Building Resilience and
Adaptive Capacity in
Stephen Murgatroyd, PhD and Jean Stiles, MEd
Before we can understand
resilience and adaptive capacity, we
need to understand the school as a
Five Key Elements of School as an Eco- System
Every child comes from a complex family, cultural and social
Every teacher comes from a different complex, family,
cultural and social system coupled with assumptions about
their role, professionalism and tasks
Every school is placed in a community and communities
have complex histories, biographies and dynamics
Every school is part of a school system and no two schools
within that system are the same and no two school systems
are the same
Every school has rhythms, disruptions and dynamics which
change daily - superficially the same, always different
Making sense of a school as an ecosystem requires
us to understand:
Small data and nuances of the school – insights which
shift understanding and perceptions and provide “ha-
Big data – patterns over time
The compassion, empathy and emotional climate of the
The learning outcomes within the school – not just those
tested for, but those cared about
The social complexity of the school as an ecosystem
Understanding the different motivations and needs of
Few of Us See the School as a System
We can see the surface – the “tip of the iceberg”
But beneath this tip of the “iceberg” ecosystem
Change and opportunity dynamics
Expectations and performance dynamics
The drama of the lives of students, teachers and
The failings of the school in terms of equity,
performance and compassion
Deviation dynamics – the exceptions, the “falling
through the cracks” challenges
The Importance of the Student Voice
What they say:
Richness of Experience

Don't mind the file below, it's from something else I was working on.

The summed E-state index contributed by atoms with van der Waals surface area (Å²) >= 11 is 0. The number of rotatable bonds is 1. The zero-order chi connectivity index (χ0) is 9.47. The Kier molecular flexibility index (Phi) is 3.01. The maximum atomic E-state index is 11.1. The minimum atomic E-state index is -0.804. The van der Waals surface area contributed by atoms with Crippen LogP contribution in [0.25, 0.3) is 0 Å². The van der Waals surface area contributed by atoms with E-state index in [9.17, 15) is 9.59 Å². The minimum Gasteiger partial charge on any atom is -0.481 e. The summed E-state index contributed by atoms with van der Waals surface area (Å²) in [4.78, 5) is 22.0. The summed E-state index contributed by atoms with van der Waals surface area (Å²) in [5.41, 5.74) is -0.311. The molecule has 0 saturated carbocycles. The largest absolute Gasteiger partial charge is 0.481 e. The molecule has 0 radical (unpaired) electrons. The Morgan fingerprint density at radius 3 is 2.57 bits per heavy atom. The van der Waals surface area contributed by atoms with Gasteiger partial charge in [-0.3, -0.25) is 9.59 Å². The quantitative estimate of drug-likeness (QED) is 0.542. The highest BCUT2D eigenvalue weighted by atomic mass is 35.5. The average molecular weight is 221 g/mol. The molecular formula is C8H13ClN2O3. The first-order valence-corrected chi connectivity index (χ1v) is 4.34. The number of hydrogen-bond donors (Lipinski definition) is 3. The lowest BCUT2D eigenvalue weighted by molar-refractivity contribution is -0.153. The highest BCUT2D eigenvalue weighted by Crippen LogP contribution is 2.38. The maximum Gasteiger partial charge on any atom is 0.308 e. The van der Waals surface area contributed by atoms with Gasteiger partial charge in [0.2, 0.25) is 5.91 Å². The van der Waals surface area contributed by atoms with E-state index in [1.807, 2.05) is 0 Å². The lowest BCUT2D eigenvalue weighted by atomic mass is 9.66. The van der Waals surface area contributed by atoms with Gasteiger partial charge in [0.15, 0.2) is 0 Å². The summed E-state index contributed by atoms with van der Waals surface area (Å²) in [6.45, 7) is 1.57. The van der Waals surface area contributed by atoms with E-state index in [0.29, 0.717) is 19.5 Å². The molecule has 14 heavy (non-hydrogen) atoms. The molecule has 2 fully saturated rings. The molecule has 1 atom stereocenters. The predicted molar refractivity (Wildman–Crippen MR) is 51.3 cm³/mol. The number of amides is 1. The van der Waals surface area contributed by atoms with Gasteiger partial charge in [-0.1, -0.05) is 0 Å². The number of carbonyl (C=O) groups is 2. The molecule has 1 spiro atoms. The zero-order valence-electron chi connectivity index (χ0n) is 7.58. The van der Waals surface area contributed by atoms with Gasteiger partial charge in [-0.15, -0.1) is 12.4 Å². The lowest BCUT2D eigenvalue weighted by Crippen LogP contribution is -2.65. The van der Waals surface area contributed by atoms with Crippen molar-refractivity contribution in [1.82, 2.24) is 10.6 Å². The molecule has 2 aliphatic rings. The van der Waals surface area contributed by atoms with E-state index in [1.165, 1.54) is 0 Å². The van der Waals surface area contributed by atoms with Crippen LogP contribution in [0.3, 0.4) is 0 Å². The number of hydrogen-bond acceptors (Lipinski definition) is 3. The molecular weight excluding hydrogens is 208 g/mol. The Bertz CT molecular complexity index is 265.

What they want
Compassion and respect for them as persons - e.g. as
part of the design of learning
Feedback which enables not disables
RISK: THINK MOST ABOUT
THIS IS OK THIS IS SCARY
LEVEL OF RISK
Our ability to
cope is a
which is a
function of life
being rich not
Focus and alignment around a challenging key purpose and challenge
Optimism about being able to change and make a difference
Decisiveness – “no one else is coming” so “let’s get it done”
Integrity and a focus on quality experience and outcomes
Open Communication and a high degree of self-organization / internal trust
Collaboration up, down, sideways and outwards
Empathy, Warmth and Genuineness shown through compassion for all in the
school – students, teachers, colleagues, parents
They do this work through these actions..
Build and empower teacher teams..
Build and empower supports for learners and learning
Enable the student voice to be heard
Connect to others around the world: collaborate, engage, adopt/adapt
Focus, re-focus, and focus again on equity as an ambition in terms of
outcomes for all learners
Never let a good crisis go to waste..
Use “small data” to capture the nuances of their work
Which requires them to..
Build a commitment to a common purpose and agreed outcomes. Using evidence, dialogue and
sharing of successes to show that the agreed outcomes are not only possible, but have been
achieved by colleagues within the school.